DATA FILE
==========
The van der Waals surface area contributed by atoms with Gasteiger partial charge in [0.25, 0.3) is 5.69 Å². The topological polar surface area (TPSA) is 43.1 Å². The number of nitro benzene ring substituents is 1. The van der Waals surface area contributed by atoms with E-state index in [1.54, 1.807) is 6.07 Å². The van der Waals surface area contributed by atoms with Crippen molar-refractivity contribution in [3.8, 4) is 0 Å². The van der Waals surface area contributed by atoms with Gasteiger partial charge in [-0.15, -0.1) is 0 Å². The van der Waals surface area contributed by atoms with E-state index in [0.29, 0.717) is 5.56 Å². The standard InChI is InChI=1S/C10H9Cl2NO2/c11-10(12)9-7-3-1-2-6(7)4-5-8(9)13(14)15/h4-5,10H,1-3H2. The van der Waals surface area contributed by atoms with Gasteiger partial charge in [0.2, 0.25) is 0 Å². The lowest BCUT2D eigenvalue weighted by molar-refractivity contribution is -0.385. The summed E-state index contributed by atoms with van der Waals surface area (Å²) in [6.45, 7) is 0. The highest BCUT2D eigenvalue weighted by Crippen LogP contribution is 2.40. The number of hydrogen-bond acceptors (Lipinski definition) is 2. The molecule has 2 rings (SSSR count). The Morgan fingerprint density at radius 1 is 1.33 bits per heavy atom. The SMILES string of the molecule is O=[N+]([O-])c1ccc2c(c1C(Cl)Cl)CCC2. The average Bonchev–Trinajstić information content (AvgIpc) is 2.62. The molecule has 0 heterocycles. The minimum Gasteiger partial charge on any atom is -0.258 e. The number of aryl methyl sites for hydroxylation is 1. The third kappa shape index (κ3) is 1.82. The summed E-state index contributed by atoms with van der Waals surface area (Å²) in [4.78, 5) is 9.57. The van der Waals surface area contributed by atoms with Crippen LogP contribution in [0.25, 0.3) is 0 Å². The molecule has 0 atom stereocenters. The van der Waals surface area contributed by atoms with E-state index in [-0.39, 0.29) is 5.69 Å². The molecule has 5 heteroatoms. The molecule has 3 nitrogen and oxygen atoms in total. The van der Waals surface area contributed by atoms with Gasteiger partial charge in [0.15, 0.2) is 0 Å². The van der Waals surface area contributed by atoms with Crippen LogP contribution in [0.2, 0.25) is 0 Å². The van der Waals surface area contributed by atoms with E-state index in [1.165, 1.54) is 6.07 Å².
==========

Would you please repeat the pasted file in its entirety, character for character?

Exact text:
The van der Waals surface area contributed by atoms with Gasteiger partial charge in [0.25, 0.3) is 5.69 Å². The topological polar surface area (TPSA) is 43.1 Å². The number of nitro benzene ring substituents is 1. The van der Waals surface area contributed by atoms with E-state index in [1.54, 1.807) is 6.07 Å². The van der Waals surface area contributed by atoms with Crippen molar-refractivity contribution in [3.8, 4) is 0 Å². The van der Waals surface area contributed by atoms with Gasteiger partial charge in [-0.15, -0.1) is 0 Å². The van der Waals surface area contributed by atoms with E-state index in [0.29, 0.717) is 5.56 Å². The standard InChI is InChI=1S/C10H9Cl2NO2/c11-10(12)9-7-3-1-2-6(7)4-5-8(9)13(14)15/h4-5,10H,1-3H2. The van der Waals surface area contributed by atoms with Gasteiger partial charge in [0.2, 0.25) is 0 Å². The lowest BCUT2D eigenvalue weighted by molar-refractivity contribution is -0.385. The summed E-state index contributed by atoms with van der Waals surface area (Å²) in [6.45, 7) is 0. The highest BCUT2D eigenvalue weighted by Crippen LogP contribution is 2.40. The number of hydrogen-bond acceptors (Lipinski definition) is 2. The molecule has 2 rings (SSSR count). The Morgan fingerprint density at radius 1 is 1.33 bits per heavy atom. The SMILES string of the molecule is O=[N+]([O-])c1ccc2c(c1C(Cl)Cl)CCC2. The average Bonchev–Trinajstić information content (AvgIpc) is 2.62. The molecule has 0 heterocycles. The minimum Gasteiger partial charge on any atom is -0.258 e. The number of aryl methyl sites for hydroxylation is 1. The third kappa shape index (κ3) is 1.82. The summed E-state index contributed by atoms with van der Waals surface area (Å²) in [4.78, 5) is 9.57. The van der Waals surface area contributed by atoms with Crippen LogP contribution in [0.25, 0.3) is 0 Å². The molecule has 0 atom stereocenters. The van der Waals surface area contributed by atoms with E-state index in [-0.39, 0.29) is 5.69 Å². The molecule has 5 heteroatoms. The molecule has 3 nitrogen and oxygen atoms in total. The van der Waals surface area contributed by atoms with Gasteiger partial charge in [0.15, 0.2) is 0 Å². The van der Waals surface area contributed by atoms with Crippen LogP contribution in [0.2, 0.25) is 0 Å². The van der Waals surface area contributed by atoms with E-state index in [1.165, 1.54) is 6.07 Å².